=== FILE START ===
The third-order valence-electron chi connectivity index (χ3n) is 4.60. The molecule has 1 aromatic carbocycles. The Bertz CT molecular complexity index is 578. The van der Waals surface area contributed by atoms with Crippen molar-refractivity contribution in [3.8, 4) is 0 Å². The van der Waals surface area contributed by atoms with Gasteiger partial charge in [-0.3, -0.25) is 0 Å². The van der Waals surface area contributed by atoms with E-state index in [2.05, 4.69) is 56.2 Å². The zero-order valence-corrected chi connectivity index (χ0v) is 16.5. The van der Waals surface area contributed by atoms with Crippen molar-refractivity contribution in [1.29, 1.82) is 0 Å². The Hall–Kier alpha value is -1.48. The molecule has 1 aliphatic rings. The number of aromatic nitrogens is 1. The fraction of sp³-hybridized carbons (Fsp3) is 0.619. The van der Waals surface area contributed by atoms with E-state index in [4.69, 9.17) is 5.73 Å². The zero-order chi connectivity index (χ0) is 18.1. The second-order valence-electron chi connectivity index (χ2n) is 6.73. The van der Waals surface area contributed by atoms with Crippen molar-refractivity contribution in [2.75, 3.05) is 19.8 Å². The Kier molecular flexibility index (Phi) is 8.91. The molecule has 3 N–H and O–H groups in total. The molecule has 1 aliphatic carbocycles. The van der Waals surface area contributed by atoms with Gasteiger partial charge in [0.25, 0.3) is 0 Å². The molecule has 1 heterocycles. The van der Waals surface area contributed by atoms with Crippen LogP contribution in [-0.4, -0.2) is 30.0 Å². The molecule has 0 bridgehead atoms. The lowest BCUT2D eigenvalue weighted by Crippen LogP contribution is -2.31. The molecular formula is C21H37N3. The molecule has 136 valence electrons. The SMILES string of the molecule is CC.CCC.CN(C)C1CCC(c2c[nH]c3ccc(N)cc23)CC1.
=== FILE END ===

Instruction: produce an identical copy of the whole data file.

The third-order valence-electron chi connectivity index (χ3n) is 4.60. The molecule has 1 aromatic carbocycles. The Bertz CT molecular complexity index is 578. The van der Waals surface area contributed by atoms with Crippen molar-refractivity contribution in [3.8, 4) is 0 Å². The van der Waals surface area contributed by atoms with Gasteiger partial charge in [-0.3, -0.25) is 0 Å². The van der Waals surface area contributed by atoms with E-state index in [2.05, 4.69) is 56.2 Å². The zero-order valence-corrected chi connectivity index (χ0v) is 16.5. The van der Waals surface area contributed by atoms with Crippen molar-refractivity contribution in [1.29, 1.82) is 0 Å². The Hall–Kier alpha value is -1.48. The molecule has 1 aliphatic rings. The number of aromatic nitrogens is 1. The fraction of sp³-hybridized carbons (Fsp3) is 0.619. The van der Waals surface area contributed by atoms with E-state index in [4.69, 9.17) is 5.73 Å². The zero-order chi connectivity index (χ0) is 18.1. The second-order valence-electron chi connectivity index (χ2n) is 6.73. The van der Waals surface area contributed by atoms with Crippen molar-refractivity contribution in [2.75, 3.05) is 19.8 Å². The Kier molecular flexibility index (Phi) is 8.91. The molecule has 3 N–H and O–H groups in total. The molecule has 1 aliphatic carbocycles. The van der Waals surface area contributed by atoms with Gasteiger partial charge in [0.25, 0.3) is 0 Å². The molecule has 1 heterocycles. The van der Waals surface area contributed by atoms with Crippen LogP contribution in [-0.4, -0.2) is 30.0 Å². The molecule has 0 bridgehead atoms. The lowest BCUT2D eigenvalue weighted by Crippen LogP contribution is -2.31. The molecular formula is C21H37N3. The molecule has 136 valence electrons. The SMILES string of the molecule is CC.CCC.CN(C)C1CCC(c2c[nH]c3ccc(N)cc23)CC1.